Wherever the sharks led, Lucy Everhart’s marine-biologist mother was sure to follow. In fact, she was on a boat far off the coast of Massachusetts, preparing to swim with a Great White, when she died suddenly. Lucy was eight. Since then Lucy and her father have done OK—thanks in large part to her best friend, Fred, and a few close friends and neighbors. But June of her twelfth summer brings more than the end of school and a heat wave to sleepy Rockport. On one steamy day, the tide brings a Great White—and then another tragedy, cutting short a friendship everyone insists was “meaningful” but no one can tell Lucy what it all meant. To survive the fresh wave of grief, Lucy must grab the line that connects her depressed father, a stubborn fisherman, and a curious old widower to her mother’s unfinished research. If Lucy can find a way to help this unlikely quartet follow the sharks her mother loved, she’ll finally be able to look beyond what she’s lost and toward what’s left to be discovered.

Saturday, July 13, 2019

PICTURE BOOK BIOGRAPHY - Papa is a Poet: A Story About Robert Frost by Natalie S. Bober

Illustrated by Rebecca Gibbon
2013 Henry Holt & Company
OP/ only available in Kindle
40 pgs.
Goodreads rating:  4.21 - 313 ratings
My rating:  4
Endpapers:  deep solid orange

My comments:  Text rich biography of Frost, perfect for middle elementary grades, especially as a read aloud to include with the study of some of Frost's poetry. The story, told by Frost's daughter as a child, give some wonderful insight into Robert Frost as a boy and father, not just as the older poet we see in photos.  The story is followed by two pages of Author's Notes, which give a little more information, as well as eleven of Frost's poems in their entirety:  The Road Not Taken, The Las Word of a Bluebird, Flower Gathering, The Pasture, Stopping by Woods on a Snowy Evening, A Hillside Thaw, Dust of Snow, Nothing Gold Can Stay, Birches, October, The Runaway, and Mending Wall.

Goodreads:  When Robert Frost was a child, his family thought he would grow up to be a baseball player. Instead, he became a poet. His life on a farm in New Hampshire inspired him to write “poetry that talked,” and today he is famous for his vivid descriptions of the rural life he loved so much. There was a time, though, when Frost had to struggle to get his poetry published. Told from the point of view of Lesley, Robert Frost’s oldest daughter, this is the story of how a lover of language found his voice.

Friday, July 12, 2019

62. 99 Percent Mine by Sally Thorne

read the book from the library
2019 William Morrow paperback
368 pgs. (349 in the actual story, plust later, a 10-page epilogue)
Adult romance (Sizzle factor:  (1.5/4)
Finished 7/12/19
Goodreads rating: 3.50 - 19,540 ratings
My rating:  3
Setting: contemporary anywhere (probably Australia, since the author is from there)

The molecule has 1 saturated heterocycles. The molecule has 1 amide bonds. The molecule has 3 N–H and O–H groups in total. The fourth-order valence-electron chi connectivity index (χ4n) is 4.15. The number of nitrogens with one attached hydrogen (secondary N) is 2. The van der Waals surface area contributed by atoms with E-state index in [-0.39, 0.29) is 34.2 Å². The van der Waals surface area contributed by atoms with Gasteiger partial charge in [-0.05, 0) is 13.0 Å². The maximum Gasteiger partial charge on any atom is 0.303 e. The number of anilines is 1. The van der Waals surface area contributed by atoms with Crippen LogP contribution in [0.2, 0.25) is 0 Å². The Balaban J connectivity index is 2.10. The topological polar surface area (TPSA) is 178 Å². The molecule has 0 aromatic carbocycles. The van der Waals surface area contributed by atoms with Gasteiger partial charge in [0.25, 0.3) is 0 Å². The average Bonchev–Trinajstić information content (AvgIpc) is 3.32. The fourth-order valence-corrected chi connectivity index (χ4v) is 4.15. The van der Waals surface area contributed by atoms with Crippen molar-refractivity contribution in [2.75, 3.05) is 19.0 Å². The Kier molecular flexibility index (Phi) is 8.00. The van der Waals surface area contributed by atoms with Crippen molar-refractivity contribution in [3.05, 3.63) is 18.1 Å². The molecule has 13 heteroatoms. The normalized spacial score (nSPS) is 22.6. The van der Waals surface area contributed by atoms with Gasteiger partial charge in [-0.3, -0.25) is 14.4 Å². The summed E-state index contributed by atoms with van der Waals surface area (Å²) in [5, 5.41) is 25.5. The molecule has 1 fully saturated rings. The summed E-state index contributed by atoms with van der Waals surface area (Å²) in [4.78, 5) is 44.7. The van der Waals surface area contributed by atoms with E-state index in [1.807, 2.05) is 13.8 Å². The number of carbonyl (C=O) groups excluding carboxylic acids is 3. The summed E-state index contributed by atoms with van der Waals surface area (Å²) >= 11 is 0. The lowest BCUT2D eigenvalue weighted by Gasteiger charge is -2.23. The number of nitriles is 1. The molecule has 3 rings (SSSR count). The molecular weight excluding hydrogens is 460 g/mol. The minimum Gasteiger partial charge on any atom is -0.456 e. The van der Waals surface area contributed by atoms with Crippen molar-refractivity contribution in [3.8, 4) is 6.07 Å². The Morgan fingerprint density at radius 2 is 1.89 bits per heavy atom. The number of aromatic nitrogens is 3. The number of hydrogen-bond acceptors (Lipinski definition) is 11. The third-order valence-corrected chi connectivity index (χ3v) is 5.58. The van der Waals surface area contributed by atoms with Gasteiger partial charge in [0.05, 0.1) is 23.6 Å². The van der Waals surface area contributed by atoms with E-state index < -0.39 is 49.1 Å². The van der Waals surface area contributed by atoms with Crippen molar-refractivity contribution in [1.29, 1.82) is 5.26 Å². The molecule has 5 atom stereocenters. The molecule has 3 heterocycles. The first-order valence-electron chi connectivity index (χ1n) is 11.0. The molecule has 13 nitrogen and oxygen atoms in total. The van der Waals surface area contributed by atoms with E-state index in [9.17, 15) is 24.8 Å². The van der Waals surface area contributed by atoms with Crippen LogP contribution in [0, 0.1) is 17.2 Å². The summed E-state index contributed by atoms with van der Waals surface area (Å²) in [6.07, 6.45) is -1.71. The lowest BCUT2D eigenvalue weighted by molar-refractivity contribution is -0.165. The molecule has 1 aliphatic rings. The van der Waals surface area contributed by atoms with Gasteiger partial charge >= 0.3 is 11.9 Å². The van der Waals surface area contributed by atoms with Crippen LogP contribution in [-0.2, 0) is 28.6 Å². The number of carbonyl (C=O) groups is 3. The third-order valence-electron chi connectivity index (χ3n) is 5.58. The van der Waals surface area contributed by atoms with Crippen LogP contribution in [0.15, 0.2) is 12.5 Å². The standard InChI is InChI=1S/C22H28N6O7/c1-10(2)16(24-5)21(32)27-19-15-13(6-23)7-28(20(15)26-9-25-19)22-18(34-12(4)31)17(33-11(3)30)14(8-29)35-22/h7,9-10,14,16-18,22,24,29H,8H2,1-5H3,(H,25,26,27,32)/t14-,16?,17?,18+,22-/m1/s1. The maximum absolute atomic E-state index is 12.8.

First line/s:  "Nobody taught me this when I first started as a bartender, but luckily I was a quick learner:  When a group of men are walking in, you should work out which one is the alpha."

My comments:  Meh.  I didn't read Thorne's first book, which got rave reviews.  I hope it made more sense than this one did.  The relationship between the two protagonists is ... stupid?  impossible to understand?  And Darcy's personality is all over the place.  Some parts I liked, and I read until the end because I wanted to see how the electricity between the two would finally zap. Then I wanted to see what would happen when Jamie finally appeared, and what would bring him running. Certainly nothing noteworthy.  But definitely fun in places, so not a total waste of time...

Goodreads synopsis: Crush: a strong and often short-lived infatuation, particularly for someone beyond your reach…
          Darcy Barrett has undertaken a global survey of men. She’s travelled the world, and can categorically say that no one measures up to Tom Valeska, whose only flaw is that Darcy’s twin brother Jamie saw him first and claimed him forever as his best friend. Despite Darcy’s best efforts, Tom’s off limits and loyal to her brother, 99%. That’s the problem with finding her dream man at age eight and peaking in her photography career at age twenty—ever since, she’s had to learn to settle for good enough.
          When Darcy and Jamie inherit a tumble-down cottage from their grandmother, they’re left with strict instructions to bring it back to its former glory and sell the property. Darcy plans to be in an aisle seat halfway across the ocean as soon as the renovations start, but before she can cut and run, she finds a familiar face on her porch: house-flipper extraordinaire Tom’s arrived, he’s bearing power tools, and he’s single for the first time in almost a decade.
          Suddenly Darcy’s considering sticking around to make sure her twin doesn’t ruin the cottage’s inherent magic with his penchant for grey and chrome. She’s definitely not staying because of her new business partner’s tight t-shirts, or that perfect face that's inspiring her to pick up her camera again. Soon sparks are flying—and it’s not the faulty wiring. It turns out one percent of Tom’s heart might not be enough for Darcy anymore. This time around, she’s switching things up. She’s going to make Tom Valeska 99 percent hers.